For example, in Maine, homesteads can receive an exemption of $25,000. A home assessed at $250,000 for tax purposes would pay tax on $225,000 with the exemption.

This creates an incentive to live in the home that you own, and effectively imposes a higher tax rate on homes owned by real estate investors who rent out the home for profit instead of living in it.

Senior exemption

Many older homeowners, usually ages 65 and up, could qualify for an exemption. As with the homestead exemption, the amount can be for a flat amount or for a percentage of the home’s value.

For example, in Massachusetts, older homeowners can receive an exemption for up to 5% of the average assessed value of all property in their city or town. If the average home in a town is worth $600,000, that means older homeowners can exempt $30,000 of their property’s value from taxes.

Disabilities exemption

Governments frequently offer exemptions to people living with certain disabilities, such as blindness. For example, in Davidson, North Carolina, disabled veterans can receive an exemption of $45,000.

Time your home improvements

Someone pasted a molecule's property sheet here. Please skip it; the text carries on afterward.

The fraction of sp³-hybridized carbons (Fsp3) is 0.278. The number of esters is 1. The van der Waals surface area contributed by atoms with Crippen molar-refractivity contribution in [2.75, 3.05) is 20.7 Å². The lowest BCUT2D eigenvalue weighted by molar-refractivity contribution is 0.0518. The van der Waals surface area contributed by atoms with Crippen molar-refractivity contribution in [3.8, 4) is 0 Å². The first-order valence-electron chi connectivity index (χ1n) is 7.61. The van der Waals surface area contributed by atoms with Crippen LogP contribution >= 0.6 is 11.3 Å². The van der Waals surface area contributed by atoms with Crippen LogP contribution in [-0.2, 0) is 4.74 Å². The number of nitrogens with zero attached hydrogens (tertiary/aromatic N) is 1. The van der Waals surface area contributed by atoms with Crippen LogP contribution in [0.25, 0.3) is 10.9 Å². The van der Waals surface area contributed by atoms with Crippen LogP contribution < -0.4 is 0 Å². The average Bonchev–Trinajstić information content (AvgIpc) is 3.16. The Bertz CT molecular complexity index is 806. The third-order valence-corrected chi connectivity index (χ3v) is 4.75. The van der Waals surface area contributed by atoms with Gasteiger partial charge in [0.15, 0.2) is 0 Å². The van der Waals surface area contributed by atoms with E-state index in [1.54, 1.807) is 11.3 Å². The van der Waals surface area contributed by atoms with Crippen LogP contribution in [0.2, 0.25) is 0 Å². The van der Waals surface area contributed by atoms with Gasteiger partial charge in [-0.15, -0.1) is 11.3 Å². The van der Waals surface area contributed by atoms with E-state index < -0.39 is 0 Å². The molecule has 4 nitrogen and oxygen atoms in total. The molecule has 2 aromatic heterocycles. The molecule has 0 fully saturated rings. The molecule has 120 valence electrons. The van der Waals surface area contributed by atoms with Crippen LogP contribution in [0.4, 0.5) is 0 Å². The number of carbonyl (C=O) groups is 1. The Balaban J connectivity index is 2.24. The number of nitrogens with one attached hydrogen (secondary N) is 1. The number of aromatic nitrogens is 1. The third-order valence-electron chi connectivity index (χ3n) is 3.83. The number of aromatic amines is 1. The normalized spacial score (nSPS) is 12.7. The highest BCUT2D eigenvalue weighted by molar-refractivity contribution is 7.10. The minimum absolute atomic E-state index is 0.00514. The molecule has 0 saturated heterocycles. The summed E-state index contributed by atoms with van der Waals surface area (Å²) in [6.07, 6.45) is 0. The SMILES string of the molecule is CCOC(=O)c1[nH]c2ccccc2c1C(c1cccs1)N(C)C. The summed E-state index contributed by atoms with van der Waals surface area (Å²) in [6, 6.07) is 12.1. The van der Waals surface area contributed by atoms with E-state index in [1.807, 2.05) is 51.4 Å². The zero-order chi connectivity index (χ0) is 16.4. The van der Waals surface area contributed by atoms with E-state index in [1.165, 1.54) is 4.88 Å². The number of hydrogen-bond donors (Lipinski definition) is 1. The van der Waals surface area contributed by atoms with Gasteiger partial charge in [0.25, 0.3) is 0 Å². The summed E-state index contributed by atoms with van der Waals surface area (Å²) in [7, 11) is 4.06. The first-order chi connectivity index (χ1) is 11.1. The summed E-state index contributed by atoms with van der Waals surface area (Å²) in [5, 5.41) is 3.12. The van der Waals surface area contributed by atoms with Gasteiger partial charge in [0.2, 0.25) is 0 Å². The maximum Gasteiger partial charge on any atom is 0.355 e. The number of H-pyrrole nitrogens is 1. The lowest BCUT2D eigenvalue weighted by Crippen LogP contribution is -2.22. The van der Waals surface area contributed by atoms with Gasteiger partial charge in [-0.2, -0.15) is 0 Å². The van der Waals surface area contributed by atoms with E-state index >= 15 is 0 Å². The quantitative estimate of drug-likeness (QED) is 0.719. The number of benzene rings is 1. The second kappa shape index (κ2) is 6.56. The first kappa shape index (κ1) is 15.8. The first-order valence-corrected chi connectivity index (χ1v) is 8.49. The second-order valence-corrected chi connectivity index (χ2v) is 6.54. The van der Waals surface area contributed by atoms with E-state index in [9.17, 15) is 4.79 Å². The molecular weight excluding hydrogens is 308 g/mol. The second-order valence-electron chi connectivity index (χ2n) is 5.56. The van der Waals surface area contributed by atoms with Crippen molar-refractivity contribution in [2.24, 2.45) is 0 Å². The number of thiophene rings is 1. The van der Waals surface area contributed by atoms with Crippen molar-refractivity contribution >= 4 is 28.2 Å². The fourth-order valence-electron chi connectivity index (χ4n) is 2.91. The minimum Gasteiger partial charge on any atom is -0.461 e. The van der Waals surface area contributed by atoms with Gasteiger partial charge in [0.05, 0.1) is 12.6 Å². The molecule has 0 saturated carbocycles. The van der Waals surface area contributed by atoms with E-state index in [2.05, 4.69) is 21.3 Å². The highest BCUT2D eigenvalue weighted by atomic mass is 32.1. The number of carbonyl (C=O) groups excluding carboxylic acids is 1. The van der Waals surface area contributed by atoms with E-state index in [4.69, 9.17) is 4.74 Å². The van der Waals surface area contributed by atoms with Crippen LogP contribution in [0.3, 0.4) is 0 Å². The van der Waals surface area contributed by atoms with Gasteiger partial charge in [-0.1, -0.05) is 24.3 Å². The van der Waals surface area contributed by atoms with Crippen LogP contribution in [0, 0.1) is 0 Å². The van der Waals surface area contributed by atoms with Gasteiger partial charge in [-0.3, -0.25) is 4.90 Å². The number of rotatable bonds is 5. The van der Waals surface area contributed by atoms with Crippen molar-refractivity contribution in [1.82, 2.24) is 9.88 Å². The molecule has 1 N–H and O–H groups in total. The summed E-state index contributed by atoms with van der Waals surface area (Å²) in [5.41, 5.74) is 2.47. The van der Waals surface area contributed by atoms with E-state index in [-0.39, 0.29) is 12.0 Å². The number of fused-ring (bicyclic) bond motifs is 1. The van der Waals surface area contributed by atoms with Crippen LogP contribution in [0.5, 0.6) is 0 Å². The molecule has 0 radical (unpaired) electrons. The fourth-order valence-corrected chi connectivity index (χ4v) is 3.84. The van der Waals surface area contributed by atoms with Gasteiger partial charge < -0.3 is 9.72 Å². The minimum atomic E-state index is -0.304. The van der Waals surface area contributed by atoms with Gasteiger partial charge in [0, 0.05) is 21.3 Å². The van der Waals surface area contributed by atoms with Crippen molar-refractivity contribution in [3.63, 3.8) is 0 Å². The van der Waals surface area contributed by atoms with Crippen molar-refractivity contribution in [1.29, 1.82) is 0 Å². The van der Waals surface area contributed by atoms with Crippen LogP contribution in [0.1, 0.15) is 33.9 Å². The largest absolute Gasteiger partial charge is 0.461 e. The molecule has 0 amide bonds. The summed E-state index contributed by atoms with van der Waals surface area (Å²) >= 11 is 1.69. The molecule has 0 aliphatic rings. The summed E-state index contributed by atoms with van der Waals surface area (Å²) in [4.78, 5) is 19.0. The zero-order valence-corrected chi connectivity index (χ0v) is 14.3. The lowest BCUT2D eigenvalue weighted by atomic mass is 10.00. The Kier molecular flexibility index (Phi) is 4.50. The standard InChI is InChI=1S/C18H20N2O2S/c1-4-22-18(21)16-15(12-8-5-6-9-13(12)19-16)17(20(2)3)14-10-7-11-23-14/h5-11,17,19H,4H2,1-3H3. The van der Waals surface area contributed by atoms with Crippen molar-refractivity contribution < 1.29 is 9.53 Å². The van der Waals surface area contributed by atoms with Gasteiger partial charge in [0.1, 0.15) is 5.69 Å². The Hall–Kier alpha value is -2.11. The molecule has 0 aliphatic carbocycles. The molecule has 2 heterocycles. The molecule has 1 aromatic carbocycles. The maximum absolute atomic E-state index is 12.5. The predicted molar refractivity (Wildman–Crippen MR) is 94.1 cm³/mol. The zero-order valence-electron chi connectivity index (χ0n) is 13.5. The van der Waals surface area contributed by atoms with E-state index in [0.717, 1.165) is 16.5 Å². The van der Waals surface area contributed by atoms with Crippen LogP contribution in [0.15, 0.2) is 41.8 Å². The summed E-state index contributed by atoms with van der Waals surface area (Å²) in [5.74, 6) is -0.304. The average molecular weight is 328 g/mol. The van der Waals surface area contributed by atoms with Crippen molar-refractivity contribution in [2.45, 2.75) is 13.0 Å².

One unusual strategy for potentially reducing your property taxes is to avoid doing things that could boost your home value if you know an assessment is coming.

“When it comes to the actual review procedure, tax assessors are given a specific set of standards to follow,” says Adam Olson, marketing manager at Home Service Direct, a Huntington Beach, California-based marketing company for home service businesses. “However, there is still a degree of subjectivity in the evaluation. As a result, homes that are more visually appealing are generally rated at a higher value than comparable residences that are less visually appealing.”

So, if you’re about to put a fresh coat of exterior paint on your home or reseed your lawn, you might want to head off a potential tax hike and wait until after the assessor comes by.

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How To Dispute Your Property Taxes

If you feel like the assessment for your home’s value is too high, consider appealing the assessment to your local tax board.

“Generally, taxpayers present evidence from appraisers, real estate brokers, and other professionals which show the value of the property is less than the taxing authority’s assessed value,” says Kelly McCann, an attorney with Burnside Law Firm in Portland, Oregon.

Each jurisdiction will have its own process for submitting appeals, so it’s important to look up your tax authority’s appeals process, consider working with an attorney, and pay attention to due dates.